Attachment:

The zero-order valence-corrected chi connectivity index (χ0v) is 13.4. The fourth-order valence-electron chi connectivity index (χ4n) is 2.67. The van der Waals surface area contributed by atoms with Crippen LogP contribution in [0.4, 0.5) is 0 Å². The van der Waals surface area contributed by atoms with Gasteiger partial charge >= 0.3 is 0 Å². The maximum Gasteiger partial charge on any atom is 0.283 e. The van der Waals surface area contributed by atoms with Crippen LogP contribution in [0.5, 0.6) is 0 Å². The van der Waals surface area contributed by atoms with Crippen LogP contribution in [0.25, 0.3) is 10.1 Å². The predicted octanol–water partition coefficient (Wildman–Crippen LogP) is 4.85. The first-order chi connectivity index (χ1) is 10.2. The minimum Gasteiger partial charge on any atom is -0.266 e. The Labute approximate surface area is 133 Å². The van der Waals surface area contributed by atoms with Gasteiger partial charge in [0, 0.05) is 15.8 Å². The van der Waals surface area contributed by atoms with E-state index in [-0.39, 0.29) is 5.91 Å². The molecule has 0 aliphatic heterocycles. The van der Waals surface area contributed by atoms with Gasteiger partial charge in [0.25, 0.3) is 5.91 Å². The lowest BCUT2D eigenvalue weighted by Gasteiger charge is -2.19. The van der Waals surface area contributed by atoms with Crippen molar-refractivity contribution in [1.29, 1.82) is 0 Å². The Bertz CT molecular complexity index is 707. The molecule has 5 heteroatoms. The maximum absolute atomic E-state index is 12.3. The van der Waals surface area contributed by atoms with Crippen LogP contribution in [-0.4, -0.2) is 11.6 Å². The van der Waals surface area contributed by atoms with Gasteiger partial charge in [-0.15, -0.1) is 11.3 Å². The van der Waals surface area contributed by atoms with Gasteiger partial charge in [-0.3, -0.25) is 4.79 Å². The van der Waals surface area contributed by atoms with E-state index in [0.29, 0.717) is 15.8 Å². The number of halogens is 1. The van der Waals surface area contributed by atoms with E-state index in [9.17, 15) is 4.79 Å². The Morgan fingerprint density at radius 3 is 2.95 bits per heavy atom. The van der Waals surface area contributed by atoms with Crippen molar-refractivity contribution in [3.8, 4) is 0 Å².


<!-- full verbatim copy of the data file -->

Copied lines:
The zero-order valence-corrected chi connectivity index (χ0v) is 13.4. The fourth-order valence-electron chi connectivity index (χ4n) is 2.67. The van der Waals surface area contributed by atoms with Crippen LogP contribution in [0.4, 0.5) is 0 Å². The van der Waals surface area contributed by atoms with Gasteiger partial charge >= 0.3 is 0 Å². The maximum Gasteiger partial charge on any atom is 0.283 e. The van der Waals surface area contributed by atoms with Crippen LogP contribution in [0.5, 0.6) is 0 Å². The van der Waals surface area contributed by atoms with Crippen LogP contribution in [0.25, 0.3) is 10.1 Å². The predicted octanol–water partition coefficient (Wildman–Crippen LogP) is 4.85. The first-order chi connectivity index (χ1) is 10.2. The minimum Gasteiger partial charge on any atom is -0.266 e. The Labute approximate surface area is 133 Å². The van der Waals surface area contributed by atoms with Gasteiger partial charge in [0, 0.05) is 15.8 Å². The van der Waals surface area contributed by atoms with E-state index in [-0.39, 0.29) is 5.91 Å². The molecule has 0 aliphatic heterocycles. The van der Waals surface area contributed by atoms with Gasteiger partial charge in [0.25, 0.3) is 5.91 Å². The lowest BCUT2D eigenvalue weighted by Gasteiger charge is -2.19. The van der Waals surface area contributed by atoms with Crippen molar-refractivity contribution in [1.29, 1.82) is 0 Å². The Bertz CT molecular complexity index is 707. The molecule has 5 heteroatoms. The maximum absolute atomic E-state index is 12.3. The van der Waals surface area contributed by atoms with Crippen LogP contribution in [-0.4, -0.2) is 11.6 Å². The van der Waals surface area contributed by atoms with Gasteiger partial charge in [-0.15, -0.1) is 11.3 Å². The van der Waals surface area contributed by atoms with Gasteiger partial charge in [-0.3, -0.25) is 4.79 Å². The van der Waals surface area contributed by atoms with E-state index in [0.29, 0.717) is 15.8 Å². The number of halogens is 1. The van der Waals surface area contributed by atoms with E-state index in [9.17, 15) is 4.79 Å². The Morgan fingerprint density at radius 3 is 2.95 bits per heavy atom. The van der Waals surface area contributed by atoms with Crippen molar-refractivity contribution in [3.8, 4) is 0 Å².